As an example of how this could be done, last year the National Geographic Channel, working with professional archaeological associations and metal-detector enthusiasts, modified its “Diggers” program. It now focuses on topics in American history from the point of view of two hobbyists working in coordination with local historians and archaeologists. That program became an opportunity for a multi-platform franchise that provides entertaining content for a broad TV audience and celebrates our shared history.

The AAA urges you to modify the contents of”Dig Wars” so that it will enlighten the public, encouraging respect for cultural heritage and for the many surviving historical sites of interest that are worthy of travel and tourism. We would be happy to help you locate and work with trained archaeologists to communicate the excitement of discovery and of history in a more responsible, ethical, and engaging manner.

Fort StI felt she did a good job of communicating the problems with the “cha-ching” approach these shows take – apparently to retain an audience.  But I don’t think that approach is necessary for these shows to be genuinely good entertainment which could attract advertisers.  The same discussion occurred when Diggers came on, with well known detectorists such as Chicago Ron… (I’m going to omit “American Digger” as the Randy Savage show was just outrageous.)  The trouble is that archaeology is a slow, slow grind..a one-day skim across a large site is not going to cut it.   You’re not going to prove much in that short of time… you need control and coordination.   In the meantime, your impatient viewers flip to something else to watch.  So the show creators feel they need to provide some kind of immediate “reward” … and thus, the finds are appraised and there’s a weekly winner with the highest dollar amount.   This formula is so predictable.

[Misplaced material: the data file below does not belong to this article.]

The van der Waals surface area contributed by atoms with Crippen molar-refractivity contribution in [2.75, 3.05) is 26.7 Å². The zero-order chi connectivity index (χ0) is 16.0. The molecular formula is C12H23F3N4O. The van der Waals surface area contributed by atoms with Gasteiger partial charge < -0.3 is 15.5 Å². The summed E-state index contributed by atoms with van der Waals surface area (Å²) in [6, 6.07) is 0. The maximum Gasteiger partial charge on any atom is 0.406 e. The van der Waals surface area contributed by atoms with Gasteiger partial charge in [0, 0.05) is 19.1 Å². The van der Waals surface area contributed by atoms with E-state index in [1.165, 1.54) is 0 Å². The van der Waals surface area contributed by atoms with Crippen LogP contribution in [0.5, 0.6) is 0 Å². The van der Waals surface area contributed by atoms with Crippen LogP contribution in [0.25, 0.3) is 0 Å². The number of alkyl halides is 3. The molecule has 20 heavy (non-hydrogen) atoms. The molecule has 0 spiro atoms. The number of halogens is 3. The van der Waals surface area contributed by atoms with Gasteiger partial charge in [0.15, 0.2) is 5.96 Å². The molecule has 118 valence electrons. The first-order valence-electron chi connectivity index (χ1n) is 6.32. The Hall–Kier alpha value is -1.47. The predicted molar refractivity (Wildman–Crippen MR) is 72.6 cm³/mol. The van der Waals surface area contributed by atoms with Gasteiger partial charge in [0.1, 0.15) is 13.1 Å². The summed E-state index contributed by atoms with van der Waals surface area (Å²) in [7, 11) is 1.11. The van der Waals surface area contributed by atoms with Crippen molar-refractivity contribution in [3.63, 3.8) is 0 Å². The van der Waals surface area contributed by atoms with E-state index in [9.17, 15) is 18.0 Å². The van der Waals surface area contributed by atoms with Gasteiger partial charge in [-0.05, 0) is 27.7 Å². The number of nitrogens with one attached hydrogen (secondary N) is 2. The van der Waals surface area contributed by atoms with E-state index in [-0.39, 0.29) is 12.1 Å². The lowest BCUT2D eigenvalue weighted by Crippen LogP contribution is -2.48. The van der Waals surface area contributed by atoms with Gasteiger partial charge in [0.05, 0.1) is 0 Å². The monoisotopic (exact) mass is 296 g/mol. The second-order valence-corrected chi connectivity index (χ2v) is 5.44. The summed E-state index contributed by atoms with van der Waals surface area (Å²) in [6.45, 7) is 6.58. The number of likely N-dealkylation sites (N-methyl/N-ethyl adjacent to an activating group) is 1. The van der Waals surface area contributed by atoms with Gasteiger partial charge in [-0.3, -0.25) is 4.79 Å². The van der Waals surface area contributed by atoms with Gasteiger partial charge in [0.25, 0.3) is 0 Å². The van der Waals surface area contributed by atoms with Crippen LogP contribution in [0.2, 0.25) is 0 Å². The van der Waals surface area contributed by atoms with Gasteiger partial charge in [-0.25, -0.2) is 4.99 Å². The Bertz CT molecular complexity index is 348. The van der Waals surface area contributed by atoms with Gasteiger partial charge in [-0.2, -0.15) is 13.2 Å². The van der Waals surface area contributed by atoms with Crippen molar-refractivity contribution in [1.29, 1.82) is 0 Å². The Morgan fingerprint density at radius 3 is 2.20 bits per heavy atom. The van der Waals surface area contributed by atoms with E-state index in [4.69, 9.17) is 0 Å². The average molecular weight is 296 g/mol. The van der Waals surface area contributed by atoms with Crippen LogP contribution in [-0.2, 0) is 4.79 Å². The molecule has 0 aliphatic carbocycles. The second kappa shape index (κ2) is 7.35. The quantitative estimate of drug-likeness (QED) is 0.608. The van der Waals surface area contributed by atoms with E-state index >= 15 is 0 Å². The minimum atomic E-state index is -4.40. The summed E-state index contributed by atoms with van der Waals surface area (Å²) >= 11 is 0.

I don’t think that a day-long dig at a multiple-acre site is going to do much damage to provenance, but it would be good for the show to make it clear that artifacts stay with the site – or are inserted into the site’s artifact collection or used for education at a museum or visitors’ center.    We all know that most of area of these sites will never be excavated and studied by professionals and most of the found items are scattered, so I doubt taking a few non-ferrous objects will move the needle on the sites’ integrity.

But they are removed, and Archaeological methods and technology will improve.  Archaeologists consider an infinite timeline and prefer to leave objects in a stable, buried situation.   But for how long?  Eventually they will vanish or be damaged beyond recognition and their context blurred with time.  Will the magic 3-d burrowing archaeology nanobots of the year 2280 give us the ability to visualize the entire site in perfect detail (without shovels, screens or breaking a sweat?)   Possibly – but what happens to the objects and their environment in the meantime?   There is a balance, and both sides need to figure it out.

There are plenty of creative people in television – so why there cannot be a show which captures the excitement of archaeological outcomes with the fun of metal detecting is beyond me.   I think a historical archaeology television show could be a great thing – with detectorists and archaeologists working together.  I’ve found most of my discussions with Archaeologists to be riveting and love the intellectual and physical challenges posed by their hypothesis.  I hope someday others find a formula for making THAT the focus of a wide-audience program.

 photos: the Travel Channel